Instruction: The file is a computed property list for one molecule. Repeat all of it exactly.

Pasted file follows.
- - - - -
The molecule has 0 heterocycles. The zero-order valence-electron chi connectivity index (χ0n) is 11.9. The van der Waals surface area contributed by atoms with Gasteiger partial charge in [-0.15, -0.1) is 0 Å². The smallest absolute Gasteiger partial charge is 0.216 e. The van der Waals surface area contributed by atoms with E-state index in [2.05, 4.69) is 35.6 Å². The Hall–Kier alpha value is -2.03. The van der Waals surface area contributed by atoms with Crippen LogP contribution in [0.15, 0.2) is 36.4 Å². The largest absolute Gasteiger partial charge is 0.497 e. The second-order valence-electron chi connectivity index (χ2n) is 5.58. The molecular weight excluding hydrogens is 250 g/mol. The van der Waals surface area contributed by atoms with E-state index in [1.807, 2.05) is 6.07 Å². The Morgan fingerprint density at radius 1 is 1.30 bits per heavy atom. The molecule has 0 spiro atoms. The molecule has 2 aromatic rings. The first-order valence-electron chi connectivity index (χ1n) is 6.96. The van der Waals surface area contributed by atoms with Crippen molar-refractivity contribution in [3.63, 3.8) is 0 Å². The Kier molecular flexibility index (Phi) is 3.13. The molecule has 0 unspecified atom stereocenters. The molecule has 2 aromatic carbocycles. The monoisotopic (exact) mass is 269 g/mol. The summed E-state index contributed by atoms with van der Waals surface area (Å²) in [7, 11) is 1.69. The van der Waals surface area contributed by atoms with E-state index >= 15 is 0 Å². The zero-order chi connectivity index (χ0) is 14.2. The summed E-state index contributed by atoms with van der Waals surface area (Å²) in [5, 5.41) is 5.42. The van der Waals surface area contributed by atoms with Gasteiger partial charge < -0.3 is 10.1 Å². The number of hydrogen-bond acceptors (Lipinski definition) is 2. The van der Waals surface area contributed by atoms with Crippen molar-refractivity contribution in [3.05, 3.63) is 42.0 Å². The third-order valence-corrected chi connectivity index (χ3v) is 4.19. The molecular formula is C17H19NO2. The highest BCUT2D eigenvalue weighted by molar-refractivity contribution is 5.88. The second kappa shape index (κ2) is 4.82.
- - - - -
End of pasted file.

The molecule has 0 heterocycles. The zero-order valence-electron chi connectivity index (χ0n) is 11.9. The van der Waals surface area contributed by atoms with Gasteiger partial charge in [-0.15, -0.1) is 0 Å². The smallest absolute Gasteiger partial charge is 0.216 e. The van der Waals surface area contributed by atoms with E-state index in [2.05, 4.69) is 35.6 Å². The Hall–Kier alpha value is -2.03. The van der Waals surface area contributed by atoms with Crippen LogP contribution in [0.15, 0.2) is 36.4 Å². The largest absolute Gasteiger partial charge is 0.497 e. The second-order valence-electron chi connectivity index (χ2n) is 5.58. The molecular weight excluding hydrogens is 250 g/mol. The van der Waals surface area contributed by atoms with E-state index in [1.807, 2.05) is 6.07 Å². The Morgan fingerprint density at radius 1 is 1.30 bits per heavy atom. The molecule has 0 spiro atoms. The molecule has 2 aromatic rings. The first-order valence-electron chi connectivity index (χ1n) is 6.96. The van der Waals surface area contributed by atoms with Crippen molar-refractivity contribution in [3.63, 3.8) is 0 Å². The Kier molecular flexibility index (Phi) is 3.13. The molecule has 0 unspecified atom stereocenters. The molecule has 2 aromatic carbocycles. The monoisotopic (exact) mass is 269 g/mol. The summed E-state index contributed by atoms with van der Waals surface area (Å²) in [7, 11) is 1.69. The van der Waals surface area contributed by atoms with E-state index >= 15 is 0 Å². The zero-order chi connectivity index (χ0) is 14.2. The summed E-state index contributed by atoms with van der Waals surface area (Å²) in [5, 5.41) is 5.42. The van der Waals surface area contributed by atoms with Gasteiger partial charge < -0.3 is 10.1 Å². The number of hydrogen-bond acceptors (Lipinski definition) is 2. The van der Waals surface area contributed by atoms with Crippen molar-refractivity contribution in [3.05, 3.63) is 42.0 Å². The third-order valence-corrected chi connectivity index (χ3v) is 4.19. The molecular formula is C17H19NO2. The highest BCUT2D eigenvalue weighted by molar-refractivity contribution is 5.88. The second kappa shape index (κ2) is 4.82.